A sentence that is widely considered too harsh would open Putin to new criticism in Russia and abroad, might help drive more disillusioned young Russians into the arms of the opposition and could radicalize his opponents.
A lenient sentence could win Putin plaudits but would risk alienating leaders of the influential Russian Orthodox Church, whose flock includes 70 percent of the population, though far fewer regularly attend services. It would also do little to convince foreign governments he has changed tack.
"A tough sentence on Friday would make divisions in society worse and feed radicalism. A more lenient sentence would seem a sensible compromise, but it would still not remove the damage that has already been done to Russian society and the Kremlin," said former Kremlin spin doctor Gleb Pavlovsky.
A liberal Russian magazine, the New Times, said the negative publicity for Putin had been worse even than during the five-day war with Georgia in 2008, the arrest of wealthy businessman Mikhail Khodorkovsky in 2003 and the forced break-up of his oil company, Yukos, after he fell out with the president.
"Neither the war in Georgia ... nor the expropriation of Yukos and he second sentence blatantly ordered up against Mikhail Khodorkovsky, nor even Putin's return to the Kremlin has done as much damage to his image in the civilized world as this trial," it said.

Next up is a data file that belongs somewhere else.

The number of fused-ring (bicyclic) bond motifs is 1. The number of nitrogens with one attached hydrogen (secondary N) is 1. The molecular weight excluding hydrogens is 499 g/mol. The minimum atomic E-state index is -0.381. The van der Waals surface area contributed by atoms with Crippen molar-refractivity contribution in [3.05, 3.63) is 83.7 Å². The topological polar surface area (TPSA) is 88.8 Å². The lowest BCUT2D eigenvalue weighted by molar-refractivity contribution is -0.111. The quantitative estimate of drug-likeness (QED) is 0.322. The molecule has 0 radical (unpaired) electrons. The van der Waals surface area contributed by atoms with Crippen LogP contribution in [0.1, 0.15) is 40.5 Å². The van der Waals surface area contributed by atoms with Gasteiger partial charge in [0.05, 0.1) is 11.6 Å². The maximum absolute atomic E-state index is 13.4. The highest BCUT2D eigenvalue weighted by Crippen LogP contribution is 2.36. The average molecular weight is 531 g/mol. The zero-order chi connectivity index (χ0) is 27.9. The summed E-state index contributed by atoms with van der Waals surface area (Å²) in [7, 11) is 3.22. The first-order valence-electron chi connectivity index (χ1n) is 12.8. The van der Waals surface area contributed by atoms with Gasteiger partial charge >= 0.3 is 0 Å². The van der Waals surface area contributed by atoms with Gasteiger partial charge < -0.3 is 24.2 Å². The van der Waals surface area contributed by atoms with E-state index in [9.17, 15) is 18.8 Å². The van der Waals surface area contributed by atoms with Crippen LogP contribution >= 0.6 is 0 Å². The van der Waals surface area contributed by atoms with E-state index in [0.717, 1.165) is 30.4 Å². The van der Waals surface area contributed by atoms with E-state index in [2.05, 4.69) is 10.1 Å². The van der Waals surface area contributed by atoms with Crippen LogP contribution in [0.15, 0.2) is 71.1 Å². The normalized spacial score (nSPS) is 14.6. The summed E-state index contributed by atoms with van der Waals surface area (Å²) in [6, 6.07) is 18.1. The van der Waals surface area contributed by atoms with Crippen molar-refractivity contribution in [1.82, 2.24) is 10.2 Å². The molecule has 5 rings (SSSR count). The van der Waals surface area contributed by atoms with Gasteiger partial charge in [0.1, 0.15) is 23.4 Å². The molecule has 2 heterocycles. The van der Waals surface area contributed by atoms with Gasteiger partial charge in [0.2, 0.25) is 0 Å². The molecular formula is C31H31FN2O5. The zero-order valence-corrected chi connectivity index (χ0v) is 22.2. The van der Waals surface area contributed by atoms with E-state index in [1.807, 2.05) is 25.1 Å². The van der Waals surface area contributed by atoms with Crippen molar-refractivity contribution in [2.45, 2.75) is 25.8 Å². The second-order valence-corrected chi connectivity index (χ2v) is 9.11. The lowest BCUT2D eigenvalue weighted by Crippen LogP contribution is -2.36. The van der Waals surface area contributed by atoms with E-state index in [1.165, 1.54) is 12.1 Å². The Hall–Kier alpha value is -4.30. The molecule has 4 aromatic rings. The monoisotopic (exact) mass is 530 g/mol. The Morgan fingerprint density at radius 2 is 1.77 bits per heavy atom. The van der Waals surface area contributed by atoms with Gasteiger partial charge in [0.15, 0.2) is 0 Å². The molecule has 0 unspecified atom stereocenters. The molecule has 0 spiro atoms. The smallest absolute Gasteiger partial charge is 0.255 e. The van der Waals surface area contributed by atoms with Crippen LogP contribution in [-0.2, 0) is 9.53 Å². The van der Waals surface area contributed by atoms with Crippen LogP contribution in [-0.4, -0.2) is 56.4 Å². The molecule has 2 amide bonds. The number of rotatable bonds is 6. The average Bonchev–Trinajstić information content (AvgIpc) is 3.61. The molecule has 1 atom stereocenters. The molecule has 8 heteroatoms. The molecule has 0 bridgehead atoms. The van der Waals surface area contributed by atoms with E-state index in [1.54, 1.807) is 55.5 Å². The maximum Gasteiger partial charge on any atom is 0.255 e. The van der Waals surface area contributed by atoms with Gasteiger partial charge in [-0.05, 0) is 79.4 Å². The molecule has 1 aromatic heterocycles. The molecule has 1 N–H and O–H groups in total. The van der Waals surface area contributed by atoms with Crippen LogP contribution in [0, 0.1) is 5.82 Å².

NO IMPACT ON POLICY
Despite any damage to his image and foreign criticism, Putin is unlikely to change course. He won almost two-thirds of votes in the March 4 presidential election and can still count on a lot of support in Russia's provinces.
Kremlin sources say anti-Western rhetoric swelled his support on March 4, and fine words about democracy matter much less to Russian voters than the nation's leader showing a firm hand, sounding tough and standing up to foreign powers.
"Either you show weakness and you show that you are not confident, and then you are facing a risk of weakening even further - or you continue to crack down," Lipman said. "There is no way to stop on the path of cracking down and of repression."
The Kremlin has denied launching a crackdown or persecuting opponents and businessmen who criticize Putin.
His first 100 days in office included resisting Western efforts to oust Syrian president Bashar al-Assad and the passage of laws to tighten control of the Internet, push up fines for protesters and increase checks on foreign-funded lobby groups.
The homes of some protest organizers have been searched, and state investigators have pressed theft charges against one opposition leader, Alexei Navalny, and are investigating another, Gennady Gudkov, over his business activities.
While many Russians have little sympathy with the mainly middle-class protesters who have taken to the streets against Putin in big cities such as Moscow and St Petersburg, anger over the treatment of Pussy Riot could reinvigorate a protest movement that had stuttered in recent months after attracting large crowds in the winter.
(Additional reporting by Catherine Koppel)